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what is difference between (c) and (ç) ?? can we write (garcon) in stead of (garçon)??
C, in French, is pronounced like "k', so garcon theoretically would sound like garkon. The ç, a c with cedilla, is pronounced as an s. The symbols just tell you how to read/pronounce the word correctly. People will understand if you write garcon but it is not correct.
No. It's like 2 different letters. C is prononced either like a "k" or a "s", but "ç" is always as a "ss" sound. In "français", if you remove the cédille, you would pronounce it "fran-kè" instead of "fran-sè". Never forget a cédille, or it's no longer the same word.
A quick question! Is it right if i feel like a sudden stop of air in my throat when i say garcon? Like a glottal stop? And sorry this is quite a silly question but how do you write that c with a squiggly tail?
How can I type in French (or Spanish) on a regular keyboard? Like, what numbers do I use with the alt key for different symbols in French or Spanish? Thank you in advance!
On a Windows PC, go to the Control Panel, Languages, Keyboard, Change Keyboard, select "US International" keyboard. It keeps the usual QWERTY layout but also allows you to type almost all of the special alphabetical characters used in French: ç é è ê ï î ô ö û without having to remember any number codes. For Smartphones, hold your finger for a moment (instead of tapping) the letter "c" or "e", for example, and in a second the other letter options will appear allowing you to select the one you want.
When people hail the waiter by calling him "garcon," are they referring to him as a boy?
they are referring to "un garçon de café" which is the old expression defining their job. Nowadays, we say "un serveur" or "une serveuse" and call them "monsieur, madame, mademoiselle".
Sitesurf is right. It's more common to say "un serveur" (but to call him "garçon") and "garçon de café" is less common but still in use.
OF COURSE HE IS A BOY BUT THE NAME OF HIS JOB IS UN SERVEUR OR UN GARÇON.
That mark is a cedilla: you can find "ç" in the little keyboard provided by Duo every time you have to write in French.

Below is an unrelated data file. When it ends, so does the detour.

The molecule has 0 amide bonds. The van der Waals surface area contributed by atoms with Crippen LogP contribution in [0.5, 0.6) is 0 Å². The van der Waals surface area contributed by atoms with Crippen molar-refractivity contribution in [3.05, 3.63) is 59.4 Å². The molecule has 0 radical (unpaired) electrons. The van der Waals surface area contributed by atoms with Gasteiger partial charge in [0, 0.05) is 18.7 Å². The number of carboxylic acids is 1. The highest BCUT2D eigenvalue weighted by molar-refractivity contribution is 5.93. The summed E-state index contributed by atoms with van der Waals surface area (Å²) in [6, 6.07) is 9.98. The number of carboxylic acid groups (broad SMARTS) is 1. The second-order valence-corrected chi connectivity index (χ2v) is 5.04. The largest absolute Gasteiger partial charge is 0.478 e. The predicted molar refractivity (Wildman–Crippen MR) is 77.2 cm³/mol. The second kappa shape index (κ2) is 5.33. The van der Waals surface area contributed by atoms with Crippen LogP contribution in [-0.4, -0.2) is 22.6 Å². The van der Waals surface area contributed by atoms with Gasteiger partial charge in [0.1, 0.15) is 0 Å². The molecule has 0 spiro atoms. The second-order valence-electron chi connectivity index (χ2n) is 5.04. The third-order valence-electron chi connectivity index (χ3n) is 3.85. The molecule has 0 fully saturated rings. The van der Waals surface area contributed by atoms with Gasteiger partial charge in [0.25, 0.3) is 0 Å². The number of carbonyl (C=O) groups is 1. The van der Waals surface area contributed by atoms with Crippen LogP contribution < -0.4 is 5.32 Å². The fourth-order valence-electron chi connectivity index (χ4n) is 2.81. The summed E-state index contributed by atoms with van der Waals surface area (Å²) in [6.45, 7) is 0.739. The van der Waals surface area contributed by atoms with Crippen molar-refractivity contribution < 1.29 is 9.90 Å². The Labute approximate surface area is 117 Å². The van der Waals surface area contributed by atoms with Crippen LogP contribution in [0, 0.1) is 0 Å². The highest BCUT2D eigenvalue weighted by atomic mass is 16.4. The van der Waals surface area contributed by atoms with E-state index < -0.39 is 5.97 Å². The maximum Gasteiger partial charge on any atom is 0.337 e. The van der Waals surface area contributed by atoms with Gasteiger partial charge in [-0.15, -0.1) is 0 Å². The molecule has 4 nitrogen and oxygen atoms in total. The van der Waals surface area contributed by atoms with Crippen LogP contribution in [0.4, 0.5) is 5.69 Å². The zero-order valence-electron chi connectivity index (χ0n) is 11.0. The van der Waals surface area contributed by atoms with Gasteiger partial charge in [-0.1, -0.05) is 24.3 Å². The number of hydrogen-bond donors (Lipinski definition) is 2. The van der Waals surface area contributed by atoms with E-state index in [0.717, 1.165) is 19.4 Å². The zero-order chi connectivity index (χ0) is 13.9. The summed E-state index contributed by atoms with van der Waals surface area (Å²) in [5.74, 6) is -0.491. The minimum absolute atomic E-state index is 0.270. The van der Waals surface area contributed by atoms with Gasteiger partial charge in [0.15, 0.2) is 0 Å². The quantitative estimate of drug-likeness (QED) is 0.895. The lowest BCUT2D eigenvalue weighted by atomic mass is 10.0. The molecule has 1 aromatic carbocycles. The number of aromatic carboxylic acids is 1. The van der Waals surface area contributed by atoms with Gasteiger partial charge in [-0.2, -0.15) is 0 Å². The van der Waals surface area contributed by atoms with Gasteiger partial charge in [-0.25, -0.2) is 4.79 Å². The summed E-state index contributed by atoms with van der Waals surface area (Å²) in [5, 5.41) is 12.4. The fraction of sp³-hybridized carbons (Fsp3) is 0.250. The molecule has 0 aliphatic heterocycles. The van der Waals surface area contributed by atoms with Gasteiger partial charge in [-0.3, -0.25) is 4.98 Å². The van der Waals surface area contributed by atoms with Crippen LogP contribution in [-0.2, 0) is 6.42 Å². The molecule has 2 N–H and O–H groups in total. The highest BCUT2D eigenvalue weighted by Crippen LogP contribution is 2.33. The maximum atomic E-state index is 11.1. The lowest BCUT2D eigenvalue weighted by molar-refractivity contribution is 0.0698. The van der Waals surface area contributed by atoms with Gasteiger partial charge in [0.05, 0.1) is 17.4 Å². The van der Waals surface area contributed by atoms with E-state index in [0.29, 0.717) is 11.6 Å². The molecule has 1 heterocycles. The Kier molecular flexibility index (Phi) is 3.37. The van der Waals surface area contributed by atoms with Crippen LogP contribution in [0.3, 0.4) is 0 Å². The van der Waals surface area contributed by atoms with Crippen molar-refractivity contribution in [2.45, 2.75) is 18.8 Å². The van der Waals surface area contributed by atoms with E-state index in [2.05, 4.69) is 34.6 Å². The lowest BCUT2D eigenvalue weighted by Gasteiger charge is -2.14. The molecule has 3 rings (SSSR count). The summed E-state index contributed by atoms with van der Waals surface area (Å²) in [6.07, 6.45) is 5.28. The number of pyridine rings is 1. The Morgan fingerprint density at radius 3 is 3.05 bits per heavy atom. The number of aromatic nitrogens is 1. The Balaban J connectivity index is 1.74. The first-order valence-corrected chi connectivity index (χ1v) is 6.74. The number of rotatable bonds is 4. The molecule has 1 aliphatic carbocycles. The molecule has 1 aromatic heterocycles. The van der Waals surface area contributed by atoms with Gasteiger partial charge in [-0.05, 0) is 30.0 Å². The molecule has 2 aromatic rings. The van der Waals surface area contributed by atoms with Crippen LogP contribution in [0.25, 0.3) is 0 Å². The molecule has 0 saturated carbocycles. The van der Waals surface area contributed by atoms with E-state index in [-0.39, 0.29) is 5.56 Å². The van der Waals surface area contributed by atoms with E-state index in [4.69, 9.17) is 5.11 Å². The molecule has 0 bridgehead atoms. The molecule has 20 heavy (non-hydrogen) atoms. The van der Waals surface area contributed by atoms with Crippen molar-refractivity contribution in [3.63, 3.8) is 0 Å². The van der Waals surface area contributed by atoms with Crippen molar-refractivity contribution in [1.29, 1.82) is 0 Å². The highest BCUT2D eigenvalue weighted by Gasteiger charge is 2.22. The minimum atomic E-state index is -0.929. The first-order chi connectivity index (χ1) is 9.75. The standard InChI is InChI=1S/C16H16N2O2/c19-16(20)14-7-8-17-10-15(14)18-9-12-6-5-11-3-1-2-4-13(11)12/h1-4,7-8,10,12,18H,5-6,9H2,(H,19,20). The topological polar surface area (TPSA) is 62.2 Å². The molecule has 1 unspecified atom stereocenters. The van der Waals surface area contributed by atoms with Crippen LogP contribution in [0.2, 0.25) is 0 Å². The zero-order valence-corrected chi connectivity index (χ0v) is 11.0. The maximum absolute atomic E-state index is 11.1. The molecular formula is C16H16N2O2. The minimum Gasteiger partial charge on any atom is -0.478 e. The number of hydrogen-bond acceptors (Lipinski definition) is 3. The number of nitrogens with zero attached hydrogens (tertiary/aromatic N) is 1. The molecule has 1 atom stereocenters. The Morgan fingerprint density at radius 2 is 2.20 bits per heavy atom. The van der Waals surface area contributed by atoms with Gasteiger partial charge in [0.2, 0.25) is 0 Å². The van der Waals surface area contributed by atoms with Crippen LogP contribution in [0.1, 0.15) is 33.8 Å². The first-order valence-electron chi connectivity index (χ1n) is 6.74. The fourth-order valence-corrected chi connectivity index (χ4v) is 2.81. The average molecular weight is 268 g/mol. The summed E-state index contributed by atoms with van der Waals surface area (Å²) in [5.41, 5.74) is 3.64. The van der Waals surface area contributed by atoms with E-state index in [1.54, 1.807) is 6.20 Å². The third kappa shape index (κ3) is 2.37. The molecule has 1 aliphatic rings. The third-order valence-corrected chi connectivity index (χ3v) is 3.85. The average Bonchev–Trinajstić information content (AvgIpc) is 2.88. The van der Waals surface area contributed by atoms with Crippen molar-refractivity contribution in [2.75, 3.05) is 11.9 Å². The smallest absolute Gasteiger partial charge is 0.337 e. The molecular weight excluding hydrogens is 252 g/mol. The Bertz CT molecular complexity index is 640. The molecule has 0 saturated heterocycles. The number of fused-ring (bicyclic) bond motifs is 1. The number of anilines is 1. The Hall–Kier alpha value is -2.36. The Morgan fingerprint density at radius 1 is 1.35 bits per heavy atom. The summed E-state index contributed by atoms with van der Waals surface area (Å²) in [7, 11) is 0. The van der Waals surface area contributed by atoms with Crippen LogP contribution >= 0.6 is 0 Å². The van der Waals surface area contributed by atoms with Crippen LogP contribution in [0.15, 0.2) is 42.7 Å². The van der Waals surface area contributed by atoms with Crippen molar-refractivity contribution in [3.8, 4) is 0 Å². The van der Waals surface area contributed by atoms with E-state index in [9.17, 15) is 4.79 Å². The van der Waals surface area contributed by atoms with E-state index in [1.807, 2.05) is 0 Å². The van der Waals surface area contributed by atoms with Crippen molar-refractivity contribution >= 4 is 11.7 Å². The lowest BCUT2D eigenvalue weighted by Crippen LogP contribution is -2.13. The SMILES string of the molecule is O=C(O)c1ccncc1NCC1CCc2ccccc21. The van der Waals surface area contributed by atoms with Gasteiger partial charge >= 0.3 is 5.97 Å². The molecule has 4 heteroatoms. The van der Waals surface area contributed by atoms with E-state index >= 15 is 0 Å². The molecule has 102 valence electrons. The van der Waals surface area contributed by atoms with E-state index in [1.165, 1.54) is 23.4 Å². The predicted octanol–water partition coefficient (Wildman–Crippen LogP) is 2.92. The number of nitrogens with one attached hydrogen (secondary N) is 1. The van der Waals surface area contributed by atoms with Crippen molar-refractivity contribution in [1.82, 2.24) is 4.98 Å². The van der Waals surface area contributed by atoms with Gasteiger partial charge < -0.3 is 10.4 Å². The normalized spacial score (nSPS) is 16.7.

Go to Google/translation, select French->English, type "garçon" on the French side, then click on the small loudspeaker: she says it perfectly. Now, you can practice.
the n is not prononced, just if it's un = un-habitant (cut off the n, just stay with the uuu) with ''female'' une = un-habitant (say the nn )
The 'n' in 'un' is most definitely pronounced, and it sounds like 'an' in english, such as 'un orange = an orange'. Other wise it would be a 'u' on its own.
No, that is not correct, "un" is a specific nasal sound (like an, on, in).
You only hear nasal UN + N when the next word starts with a vowel or a non-aspirated H:
un ami = UN-Nami
un homme = UN-Nom
"u" by itself sounds like the German "ü", a sound that does not exist in English.
because in French we have "genders": all nouns are either masculine or feminine and their modifiers have to agree with the noun.
so, articles have genders: un or une and adjectives have genders: bon or bonne
un bon garçon (all words in masculine) and une bonne fille (all words in feminine)
Fille is for girl, femme is for woman, likewise, garcon for boy, but what's for man?
since "boy" is masculine, you can use : un, le, ce, mon/ton/son/notre/votre/leur, ie all articles or adjectives in their masculine form.
Un means one, a or an. You use it with a masculine noun. Un garcon - a boy or one boy. Une means one, a or an and you use it with a feminine noun. Une fille - a girl or one girl.
Now, you can forget it. A waiter is un serveur and a waitress is une serveuse.
If you are in a café/restaurant, you should not call the waiter "garçon !", it is considered as patronizing (to say the least).
Please call them "Monsieur !" or "Madame !" or "Mademoiselle !"
I entered in English "a fellow" it was marked wrong even though the definitions under the word "garçon" give this as a posibility. Am I missing something here? thanks you.
you're missing that it's only a choice of answers, you have to find the correct one among the suggestions.
This is true, obviously context can be the difference between a certain meaning being acceptable or unacceptable. However with a 'sentence' as short as "un garçon" there is nothing to base a logical decision on and nothing to tell you what meaning should be used.
These are 2 indefinite articles wich are used for feminine and masculine nouns, depending on the gender of the nouns it will change.
ex: un chat (a cat)/ une chatte (a cat in feminine)
Hope it helped
When you begin, make a real effort to memorize the gender at the same time. So instead of thinking fille, think une fille. As you practice, it becomes easier.
i think but i'm not sure , when the words terminate with this vowels (a-o-u) its masculine, when finish with (e - i or sometimes a ) its feminine, but i have no idea whether its make sense or not.
No, it's not like Spanish, you can't deduce from the ending of the word, it's better to memorize the word with the article, as Joly said. Except if it's obvious, as "a girl". When I learn a word in another language, I try to imagine the word with the gender, ex: the moon is feminine, "la lune", I imagine the moon as a woman, and the sun is male, "le soleil, I imagine a "mister soleil", you can do it for every word! Use your imagination when you learn, it's fun and a wonderful tool to memorize faster.
no Porotto- un colibri is masculine. le genre is also masculine. une video= feminine